91B, Light Wheel Vehicle Mechanic
Tools and Special Tools
General Mechanics Tool Kit (WP 0157, Item 24)
Engine Shut Down
1. Open battery access cover.
2. Inspect battery posts for corrosion and damage affecting serviceability.
3. Inspect batteries for cracks, which allow acid leaks from the batteries.
4. Replace as necessary.
5. Inspect battery hold down strips, j-bolts and battery compartment for corrosion or any damage affecting
6. Load test batteries with a battery load tester (TM 9-6140-200-14).
END OF TASK
· To avoid injury, eye protection and acid-resistant gloves must be worn when working around
batteries. Do not smoke, use open lame, make sparks or create other ignition sources around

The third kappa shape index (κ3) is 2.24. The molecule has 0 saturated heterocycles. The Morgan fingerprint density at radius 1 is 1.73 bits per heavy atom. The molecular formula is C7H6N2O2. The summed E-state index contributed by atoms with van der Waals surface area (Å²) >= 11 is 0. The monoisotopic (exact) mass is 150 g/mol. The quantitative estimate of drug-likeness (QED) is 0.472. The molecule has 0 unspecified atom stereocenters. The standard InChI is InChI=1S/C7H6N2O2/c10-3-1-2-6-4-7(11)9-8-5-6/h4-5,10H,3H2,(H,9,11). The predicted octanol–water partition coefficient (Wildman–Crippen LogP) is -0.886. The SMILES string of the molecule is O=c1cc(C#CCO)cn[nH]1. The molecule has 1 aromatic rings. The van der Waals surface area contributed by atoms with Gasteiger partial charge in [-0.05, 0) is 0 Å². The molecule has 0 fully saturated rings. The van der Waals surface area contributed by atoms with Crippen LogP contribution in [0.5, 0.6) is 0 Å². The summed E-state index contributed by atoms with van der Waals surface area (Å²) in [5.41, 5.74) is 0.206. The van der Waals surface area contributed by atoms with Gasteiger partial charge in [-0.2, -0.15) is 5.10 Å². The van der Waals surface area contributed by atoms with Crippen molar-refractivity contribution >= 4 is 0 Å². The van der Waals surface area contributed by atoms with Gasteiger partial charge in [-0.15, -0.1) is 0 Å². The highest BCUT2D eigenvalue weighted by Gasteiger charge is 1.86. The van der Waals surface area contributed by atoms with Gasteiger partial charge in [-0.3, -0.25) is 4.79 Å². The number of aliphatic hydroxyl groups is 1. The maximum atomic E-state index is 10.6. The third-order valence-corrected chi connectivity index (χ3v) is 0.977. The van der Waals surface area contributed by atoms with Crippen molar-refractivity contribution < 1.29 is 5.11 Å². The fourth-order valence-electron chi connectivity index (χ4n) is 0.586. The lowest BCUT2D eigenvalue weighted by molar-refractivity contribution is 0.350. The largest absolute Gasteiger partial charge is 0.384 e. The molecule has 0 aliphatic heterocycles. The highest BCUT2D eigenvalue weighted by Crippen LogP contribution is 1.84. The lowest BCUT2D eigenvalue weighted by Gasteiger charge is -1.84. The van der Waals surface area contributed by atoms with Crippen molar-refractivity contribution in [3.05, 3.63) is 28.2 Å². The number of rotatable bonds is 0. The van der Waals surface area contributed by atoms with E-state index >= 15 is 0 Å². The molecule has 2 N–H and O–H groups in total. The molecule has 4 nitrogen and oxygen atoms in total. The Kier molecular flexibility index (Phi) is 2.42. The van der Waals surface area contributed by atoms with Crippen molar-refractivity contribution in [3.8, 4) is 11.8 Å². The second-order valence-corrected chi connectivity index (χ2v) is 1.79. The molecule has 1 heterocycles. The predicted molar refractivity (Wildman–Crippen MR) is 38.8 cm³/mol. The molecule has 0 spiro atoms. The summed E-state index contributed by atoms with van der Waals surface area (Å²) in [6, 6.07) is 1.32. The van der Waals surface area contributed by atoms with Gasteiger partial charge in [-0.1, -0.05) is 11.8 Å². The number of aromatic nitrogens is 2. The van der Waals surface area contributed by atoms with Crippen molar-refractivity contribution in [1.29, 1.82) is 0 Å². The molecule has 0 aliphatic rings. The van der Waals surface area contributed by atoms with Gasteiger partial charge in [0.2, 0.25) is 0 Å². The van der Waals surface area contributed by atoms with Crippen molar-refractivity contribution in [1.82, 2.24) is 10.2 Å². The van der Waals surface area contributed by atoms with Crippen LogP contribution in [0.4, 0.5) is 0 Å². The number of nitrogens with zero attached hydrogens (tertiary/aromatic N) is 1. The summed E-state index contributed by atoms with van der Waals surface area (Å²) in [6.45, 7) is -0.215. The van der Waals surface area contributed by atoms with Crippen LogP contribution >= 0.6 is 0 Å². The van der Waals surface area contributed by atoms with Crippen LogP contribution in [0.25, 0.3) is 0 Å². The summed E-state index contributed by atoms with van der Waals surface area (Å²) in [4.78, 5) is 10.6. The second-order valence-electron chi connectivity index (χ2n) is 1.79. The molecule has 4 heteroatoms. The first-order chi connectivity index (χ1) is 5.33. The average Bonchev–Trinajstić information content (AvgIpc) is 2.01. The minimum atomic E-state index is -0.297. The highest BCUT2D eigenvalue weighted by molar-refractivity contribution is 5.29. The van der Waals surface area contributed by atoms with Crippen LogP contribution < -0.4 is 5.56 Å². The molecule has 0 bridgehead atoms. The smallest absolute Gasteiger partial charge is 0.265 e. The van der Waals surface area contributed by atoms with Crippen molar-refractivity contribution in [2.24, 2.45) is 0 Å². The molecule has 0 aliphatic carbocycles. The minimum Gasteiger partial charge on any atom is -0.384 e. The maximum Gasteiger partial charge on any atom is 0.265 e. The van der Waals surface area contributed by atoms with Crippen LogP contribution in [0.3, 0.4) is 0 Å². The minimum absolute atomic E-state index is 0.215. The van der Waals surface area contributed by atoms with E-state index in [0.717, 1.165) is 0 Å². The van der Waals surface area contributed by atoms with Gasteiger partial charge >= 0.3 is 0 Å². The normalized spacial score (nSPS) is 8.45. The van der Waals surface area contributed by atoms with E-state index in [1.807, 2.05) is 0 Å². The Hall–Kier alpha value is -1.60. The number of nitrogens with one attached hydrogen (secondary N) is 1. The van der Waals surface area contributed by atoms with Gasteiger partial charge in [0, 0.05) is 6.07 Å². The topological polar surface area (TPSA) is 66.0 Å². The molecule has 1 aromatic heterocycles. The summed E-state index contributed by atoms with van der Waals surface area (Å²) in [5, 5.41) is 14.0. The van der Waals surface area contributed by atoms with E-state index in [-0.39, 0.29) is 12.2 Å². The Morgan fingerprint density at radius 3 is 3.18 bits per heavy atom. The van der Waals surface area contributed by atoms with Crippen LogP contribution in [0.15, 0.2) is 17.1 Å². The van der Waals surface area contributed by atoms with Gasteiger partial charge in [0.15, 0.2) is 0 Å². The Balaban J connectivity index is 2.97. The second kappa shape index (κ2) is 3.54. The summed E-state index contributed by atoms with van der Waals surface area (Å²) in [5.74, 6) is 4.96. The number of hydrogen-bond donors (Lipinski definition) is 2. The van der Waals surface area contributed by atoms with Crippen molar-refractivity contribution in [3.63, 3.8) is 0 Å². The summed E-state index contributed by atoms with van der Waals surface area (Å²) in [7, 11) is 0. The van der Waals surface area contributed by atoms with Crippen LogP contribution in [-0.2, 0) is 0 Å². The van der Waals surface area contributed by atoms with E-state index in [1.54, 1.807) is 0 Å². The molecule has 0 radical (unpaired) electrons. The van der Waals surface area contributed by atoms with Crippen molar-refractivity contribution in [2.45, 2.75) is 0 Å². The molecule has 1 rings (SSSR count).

batteries. If a battery is giving off gases, it can explode and cause injury to personnel. Remove
all jewelry such as rings, ID tags, watches, and bracelets. If jewelry or a tool contacts a battery
terminal, a direct short will result in instant heating or electric shock, damage to equipment, and
injury to personnel.
· Sulfuric acid contained in batteries can cause serious burns. If battery corrosion or electrolyte
makes contact with skin, eyes or clothing, take immediate action to stop the corrosive burning
effects. Failure to follow these procedures may result in injury or death.
1. Eyes. Flush with cold water for no less than 15 minutes and seek medical attention immediately.
2. Skin. Flush with large amounts of cold water until all acid is removed. Seek medical attention
3. Internal. If corrosion or electrolyte is ingested, drink large amounts of water or milk. Follow with
milk of magnesia, beaten egg or vegetable oil. Seek medical attention immediately.
4. Clothing/Equipment. Wash the affected area with large amounts of cold water. Neutralize acid with
baking soda or household ammonia.